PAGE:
President Trump's funding for the nuclear waste dump at Yucca Mountain in Nevada is emerging as one of the few points of agreement among top House Republicans when it comes to the president's fiscal 2018 budget proposal.

"I was glad to see you put money into ... Yucca Mountain. That's something that this committee has put money into for the last several years, and it always gets dropped in conference" between the House and the Senate, said Rep. Mike Simpson, R-Idaho, during Tuesday's first budget hearing with Energy Secretary Rick Perry.

The GOP says failure to open the facility is one of the key obstacles to growing the U.S. nuclear power plant fleet, which requires a central repository for storing highly radioactive waste from the plants. The Obama administration shut down construction and licensing of the facility as a favor to Democratic leader Harry Reid of Nevada, which opposed opening the facility in favor of renewable energy development in the state. Nevada lawmakers continue to oppose the facility and Trump's funding boost.

"The previous administration made the wrong, and I believe costly decision, to abandon Yucca licensing... changing course on this program and ignoring the law," Simpson said.

Simpson added that he will support both Trump's increases for Yucca Mountain and weapons development, which are under the agency's authority. However, he said he's worried about the cuts Perry proposes for energy research.

The $3.5 billion in proposed cuts is "a substantial reduction" that appropriators will have to "carefully review," said Simpson. Rep. Rodney Frelinghuysen, R-N.J., who is chairman of the full committee, put a finer point on the problem. "I do have some concerns about cuts to the [nuclear] fusion program and certain aspects of nuclear energy," Frelinghuysen said. He said these research programs have had the support of House appropriators for years.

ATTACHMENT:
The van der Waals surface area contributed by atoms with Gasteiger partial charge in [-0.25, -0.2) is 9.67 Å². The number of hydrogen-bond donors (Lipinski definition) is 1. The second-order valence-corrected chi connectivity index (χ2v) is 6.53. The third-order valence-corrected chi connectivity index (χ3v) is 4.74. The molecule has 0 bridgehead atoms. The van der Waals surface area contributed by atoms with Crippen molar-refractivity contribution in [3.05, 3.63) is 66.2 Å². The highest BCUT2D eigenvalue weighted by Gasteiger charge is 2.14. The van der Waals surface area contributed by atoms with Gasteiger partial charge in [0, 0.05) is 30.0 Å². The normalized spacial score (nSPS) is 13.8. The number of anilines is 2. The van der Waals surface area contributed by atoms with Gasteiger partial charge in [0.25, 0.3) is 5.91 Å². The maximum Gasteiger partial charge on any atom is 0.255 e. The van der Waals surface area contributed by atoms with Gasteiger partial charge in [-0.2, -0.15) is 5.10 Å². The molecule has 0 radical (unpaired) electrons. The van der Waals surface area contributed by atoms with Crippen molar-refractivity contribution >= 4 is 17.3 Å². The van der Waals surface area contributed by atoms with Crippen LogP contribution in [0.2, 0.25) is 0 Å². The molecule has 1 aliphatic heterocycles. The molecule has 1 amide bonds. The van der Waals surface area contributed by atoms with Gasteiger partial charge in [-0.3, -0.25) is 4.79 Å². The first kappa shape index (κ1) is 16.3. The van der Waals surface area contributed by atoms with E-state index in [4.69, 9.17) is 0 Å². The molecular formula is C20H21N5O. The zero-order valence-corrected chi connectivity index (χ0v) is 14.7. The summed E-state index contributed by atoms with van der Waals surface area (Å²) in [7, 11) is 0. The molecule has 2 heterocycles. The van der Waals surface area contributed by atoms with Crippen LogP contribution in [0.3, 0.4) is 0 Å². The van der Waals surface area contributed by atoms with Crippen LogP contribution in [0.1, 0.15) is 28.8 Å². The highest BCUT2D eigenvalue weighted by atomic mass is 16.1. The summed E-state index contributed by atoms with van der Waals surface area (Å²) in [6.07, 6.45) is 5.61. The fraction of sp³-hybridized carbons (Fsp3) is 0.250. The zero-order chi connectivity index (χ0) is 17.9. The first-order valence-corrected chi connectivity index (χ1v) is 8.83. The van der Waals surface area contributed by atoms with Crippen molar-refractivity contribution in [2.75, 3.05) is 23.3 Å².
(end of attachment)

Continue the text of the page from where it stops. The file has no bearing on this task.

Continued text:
"The proposed decreases, which are pretty dramatic, would inevitably delay some of the progress we're making in this exciting field, including in my home state of New Jersey" at Princeton University, said Frelinghuysen. He joined with Simpson in supporting the president's proposed increase of $120 million to license the Yucca Mountain nuclear waste facility in Nevada.

"We are very supportive of the work we need to do at Yucca Mountain," the chairman said. The taxpayer has invested billions of dollars there, and "we need to get it open for use as a proper repository for the future."

Last week, Frelinghuysen, Simpson and other Republican appropriators had voiced concerns over the proposed cuts made by Trump's fiscal 2018 Environmental Protection Agency's budget.

The proposed cuts for EPA would reduce the budget by a drastic 31 percent in fiscal 2018. In comparison, the Energy Department received one of the lowest cuts in the budget request at about 6 percent below fiscal 2017.